Bonded post-tensioning characteristically uses tendons each comprising bundles of elements (e.g., strands or wires) placed inside a single tendon duct, with the exception of bars which are mostly used unbundled. This bundling makes for more efficient tendon installation and grouting processes, since each complete tendon requires only one set of end-anchorages and one grouting operation. Ducting is fabricated from a durable and corrosion-resistant material such as plastic (e.g., polyethylene) or galvanised steel, and can be either round or rectangular/oval in cross-section.: 7 The tendon sizes used are highly dependent upon the application, ranging from building works typically using between 2 and 6 strands per tendon, to specialized dam works using up to 91 strands per tendon.
Fabrication of bonded tendons is generally undertaken on-site, commencing with the fitting of end-anchorages to formwork, placing the tendon ducting to the required curvature profiles, and reeving (or threading) the strands or wires through the ducting. Following concreting and tensioning, the ducts are pressure-grouted and the tendon stressing-ends sealed against corrosion.: 2
Unbonded slab post-tensioning. (Above) Installed strands and edge-anchors are visible, along with prefabricated coiled strands for the next pour. (Below) End-view of slab after stripping forms, showing individual strands and stressing-anchor recesses.
Unbonded post-tensioning differs from bonded post-tensioning by allowing the tendons permanent freedom of longitudinal movement relative to the concrete. This is most commonly achieved by encasing each individual tendon element within a plastic sheathing filled with a corrosion-inhibiting grease, usually lithium based. Anchorages at each end of the tendon transfer the tensioning force to the concrete, and are required to reliably perform this role for the life of the structure.: 1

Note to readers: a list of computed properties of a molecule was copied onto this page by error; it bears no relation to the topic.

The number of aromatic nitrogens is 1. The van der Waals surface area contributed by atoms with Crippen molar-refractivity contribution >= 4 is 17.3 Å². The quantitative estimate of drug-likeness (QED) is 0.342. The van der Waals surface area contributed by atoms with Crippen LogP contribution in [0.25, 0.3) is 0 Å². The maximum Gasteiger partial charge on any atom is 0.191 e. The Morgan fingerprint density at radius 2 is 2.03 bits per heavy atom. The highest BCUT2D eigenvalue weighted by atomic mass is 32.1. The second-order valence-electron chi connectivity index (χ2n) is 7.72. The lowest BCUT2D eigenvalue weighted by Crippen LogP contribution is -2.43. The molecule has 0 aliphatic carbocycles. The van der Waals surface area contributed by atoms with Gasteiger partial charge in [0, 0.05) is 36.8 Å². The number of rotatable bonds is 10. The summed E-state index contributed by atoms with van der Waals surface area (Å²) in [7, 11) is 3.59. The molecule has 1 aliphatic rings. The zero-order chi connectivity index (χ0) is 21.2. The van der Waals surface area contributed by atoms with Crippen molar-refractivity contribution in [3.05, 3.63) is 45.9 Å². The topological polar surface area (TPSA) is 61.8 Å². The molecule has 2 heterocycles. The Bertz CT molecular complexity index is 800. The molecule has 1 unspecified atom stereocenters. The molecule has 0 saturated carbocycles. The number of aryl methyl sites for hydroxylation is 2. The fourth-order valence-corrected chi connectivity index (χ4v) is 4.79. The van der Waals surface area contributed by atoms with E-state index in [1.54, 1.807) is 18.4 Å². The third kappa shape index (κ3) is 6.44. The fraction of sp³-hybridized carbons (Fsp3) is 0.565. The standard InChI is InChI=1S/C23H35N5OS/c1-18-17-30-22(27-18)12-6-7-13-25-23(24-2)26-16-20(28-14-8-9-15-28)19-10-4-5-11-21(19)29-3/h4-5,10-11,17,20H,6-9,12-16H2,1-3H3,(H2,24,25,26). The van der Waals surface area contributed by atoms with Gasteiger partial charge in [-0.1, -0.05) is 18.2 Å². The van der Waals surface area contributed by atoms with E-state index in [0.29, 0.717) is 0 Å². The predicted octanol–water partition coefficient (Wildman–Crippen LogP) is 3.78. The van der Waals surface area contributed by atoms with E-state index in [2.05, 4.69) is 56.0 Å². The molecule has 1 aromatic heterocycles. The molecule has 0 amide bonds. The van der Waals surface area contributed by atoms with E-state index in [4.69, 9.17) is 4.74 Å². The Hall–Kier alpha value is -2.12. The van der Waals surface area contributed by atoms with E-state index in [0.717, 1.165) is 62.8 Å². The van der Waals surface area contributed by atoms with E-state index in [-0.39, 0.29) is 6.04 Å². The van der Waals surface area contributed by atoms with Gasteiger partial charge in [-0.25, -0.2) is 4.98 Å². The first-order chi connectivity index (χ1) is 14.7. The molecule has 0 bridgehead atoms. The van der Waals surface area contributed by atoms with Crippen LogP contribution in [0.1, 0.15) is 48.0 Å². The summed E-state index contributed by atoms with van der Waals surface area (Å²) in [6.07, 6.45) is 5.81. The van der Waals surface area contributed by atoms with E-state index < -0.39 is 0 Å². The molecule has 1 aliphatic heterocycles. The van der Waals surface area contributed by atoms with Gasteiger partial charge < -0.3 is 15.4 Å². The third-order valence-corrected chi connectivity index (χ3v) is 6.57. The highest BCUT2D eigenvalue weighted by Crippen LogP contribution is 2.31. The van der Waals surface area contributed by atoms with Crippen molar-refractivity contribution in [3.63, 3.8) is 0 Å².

Unbonded post-tensioning can take the form of:
Individual strand tendons placed directly into the concreted structure (e.g., buildings, ground slabs)
Bundled strands, individually greased-and-sheathed, forming a single tendon within an encapsulating duct that is placed either within or adjacent to the concrete (e.g., restressable anchors, external post-tensioning)
For individual strand tendons, no additional tendon ducting is used and no post-stressing grouting operation is required, unlike for bonded post-tensioning. Permanent corrosion protection of the strands is provided by the combined layers of grease, plastic sheathing, and surrounding concrete. Where strands are bundled to form a single unbonded tendon, an enveloping duct of plastic or galvanised steel is used and its interior free-spaces grouted after stressing. In this way, additional corrosion protection is provided via the grease, plastic sheathing, grout, external sheathing, and surrounding concrete layers.: 1
Individually greased-and-sheathed tendons are usually fabricated off-site by an extrusion process. The bare steel strand is fed into a greasing chamber and then passed to an extrusion unit where molten plastic forms a continuous outer coating. Finished strands can be cut-to-length and fitted with "dead-end" anchor assemblies as required for the project.
Comparison between bonded and unbonded post-tensioningEdit